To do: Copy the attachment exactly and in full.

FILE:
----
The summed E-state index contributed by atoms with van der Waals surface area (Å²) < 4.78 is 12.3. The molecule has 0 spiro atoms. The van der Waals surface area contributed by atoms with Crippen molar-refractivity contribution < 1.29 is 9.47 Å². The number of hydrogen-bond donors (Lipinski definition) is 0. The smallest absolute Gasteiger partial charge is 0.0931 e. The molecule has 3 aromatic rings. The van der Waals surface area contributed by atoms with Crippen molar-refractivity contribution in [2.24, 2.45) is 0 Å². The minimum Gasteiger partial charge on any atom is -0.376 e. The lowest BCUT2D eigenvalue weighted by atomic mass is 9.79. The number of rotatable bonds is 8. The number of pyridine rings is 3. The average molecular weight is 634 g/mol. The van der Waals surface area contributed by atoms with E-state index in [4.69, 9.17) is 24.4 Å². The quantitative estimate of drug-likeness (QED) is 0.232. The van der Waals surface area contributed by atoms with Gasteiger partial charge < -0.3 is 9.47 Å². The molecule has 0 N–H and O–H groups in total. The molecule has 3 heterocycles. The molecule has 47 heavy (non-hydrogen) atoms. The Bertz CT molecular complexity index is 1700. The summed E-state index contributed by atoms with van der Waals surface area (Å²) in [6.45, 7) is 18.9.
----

The summed E-state index contributed by atoms with van der Waals surface area (Å²) < 4.78 is 12.3. The molecule has 0 spiro atoms. The van der Waals surface area contributed by atoms with Crippen molar-refractivity contribution < 1.29 is 9.47 Å². The number of hydrogen-bond donors (Lipinski definition) is 0. The smallest absolute Gasteiger partial charge is 0.0931 e. The molecule has 3 aromatic rings. The van der Waals surface area contributed by atoms with Crippen molar-refractivity contribution in [2.24, 2.45) is 0 Å². The minimum Gasteiger partial charge on any atom is -0.376 e. The lowest BCUT2D eigenvalue weighted by atomic mass is 9.79. The number of rotatable bonds is 8. The number of pyridine rings is 3. The average molecular weight is 634 g/mol. The van der Waals surface area contributed by atoms with E-state index in [4.69, 9.17) is 24.4 Å². The quantitative estimate of drug-likeness (QED) is 0.232. The van der Waals surface area contributed by atoms with Gasteiger partial charge < -0.3 is 9.47 Å². The molecule has 0 N–H and O–H groups in total. The molecule has 3 heterocycles. The molecule has 47 heavy (non-hydrogen) atoms. The Bertz CT molecular complexity index is 1700. The summed E-state index contributed by atoms with van der Waals surface area (Å²) in [6.45, 7) is 18.9.